Things are different now. Only through our love and heart can we transcend academic medicine to a fully human endeavor. Bringing heart into medical education is the right thing to do, but it also makes sense. Medical schools face increasing competition for faculty and students as new schools open. We must stay nimble and support our faculty to innovate and create the best learning environment for our students. We need to support our students and unflinchingly recognize that they are the most important reason for our existence. They are the future of health care and, in many ways, the future of our community. Medical school is a tremendous sacrifice of time, energy, finances, and, most importantly, their life years of young adulthood. In the past, we have justified that sacrifice as delayed gratification. If they can weather the storm now, they can reap the rewards after. We cannot guarantee that anymore. Who knows what the future brings, what a future of artificial intelligence brings to medicine? We must shift our focus to the humanity of medical education. Our students and faculty are no longer expendable and are more than just a marketing angle. They are not cogs in our machine. They are integral to the process, and we must treat them with the value of an irreplaceable commodity, a rarefied mineral vital to our world.

We can only bring humanity out in people by bringing humanity to them. First and foremost, we must love our people: It is the most important thing we can bring to our faculty, students, and patients. We love our faculty by creating a supportive environment where we trust them and know that within them, they have the capacity to lead and, by leading, create a world where everyone thrives. Love begets love. By loving our people, we create a world where we support each other through changes: We live from compassion and empathy. We demonstrate love in all our interactions with each other, and effortlessly our environment becomes one of engagement, humor, trust, understanding, comradery, confidence, and support. We do not work toward faculty retention; it is an unspoken outcome. Recruitment is easy because the message of love is strong, and we have become the best workplace where everyone wants to be.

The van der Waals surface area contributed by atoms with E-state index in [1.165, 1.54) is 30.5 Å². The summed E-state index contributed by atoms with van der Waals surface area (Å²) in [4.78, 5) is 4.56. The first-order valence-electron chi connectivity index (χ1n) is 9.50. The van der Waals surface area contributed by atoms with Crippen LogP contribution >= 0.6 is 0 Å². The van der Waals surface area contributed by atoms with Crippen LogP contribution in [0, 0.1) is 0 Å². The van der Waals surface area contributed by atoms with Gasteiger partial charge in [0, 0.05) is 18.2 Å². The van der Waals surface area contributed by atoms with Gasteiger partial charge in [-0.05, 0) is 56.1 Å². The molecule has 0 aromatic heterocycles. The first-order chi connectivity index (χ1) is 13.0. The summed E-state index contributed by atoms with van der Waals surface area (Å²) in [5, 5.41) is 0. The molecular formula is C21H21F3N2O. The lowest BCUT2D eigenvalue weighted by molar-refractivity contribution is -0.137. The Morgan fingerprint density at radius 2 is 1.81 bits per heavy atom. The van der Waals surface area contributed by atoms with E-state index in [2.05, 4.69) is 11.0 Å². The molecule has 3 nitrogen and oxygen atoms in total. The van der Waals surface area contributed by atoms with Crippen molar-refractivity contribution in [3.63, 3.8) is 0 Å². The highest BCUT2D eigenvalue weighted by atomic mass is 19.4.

We need to love our students. Yes, they have milestones to meet in their medical education, and unfortunately, they are already coming from a world that commodifies them. They are not just potential scores or residency placements for us to use as marketing tools. They are humans, capable of loving and sharing kindness with their patients to build and nurture our future. As we interview our applicants, we must prioritize the most human ones. We should seek those that bring their hearts to the table and are fearless about their desire to live from the heart and love unflinchingly with kindness, compassion, empathy, and warmth. We must value those traits and engender them throughout the years of medical education. We can create a loving relationship with our students, both when they succeed and, more importantly, when they are unsuccessful. We can value cooperation over competition. We can value formative mastery over summative competence. We can value experiences in humanity, such as art, self-care, forgiveness, grace, awe, beauty, compassion, and service: Those are the things that make us uniquely human. We can bring them to those learning milestones with humanity and love.

By bringing humanity into medical education and academics from a faculty and student perspective and bringing love to the equation, we nurture something we uniquely possess as humans. Relationships, trust, empathy, and compassion do not stop at the workplace and should not stop at academic medicine. Rather, they bring richness to our lives and our work. Love positions us to love more, be better, lead ourselves and others, and be the people others strive to become. Love only makes us stronger, unique and secures our future.

Stevan Walkowski is an osteopathic physician.


Rizwan Ahmed
Rizwan Ahmed
AuditStudent.com, founded by Rizwan Ahmed, is an educational platform dedicated to empowering students and professionals in the all fields of life. Discover comprehensive resources and expert guidance to excel in the dynamic education industry.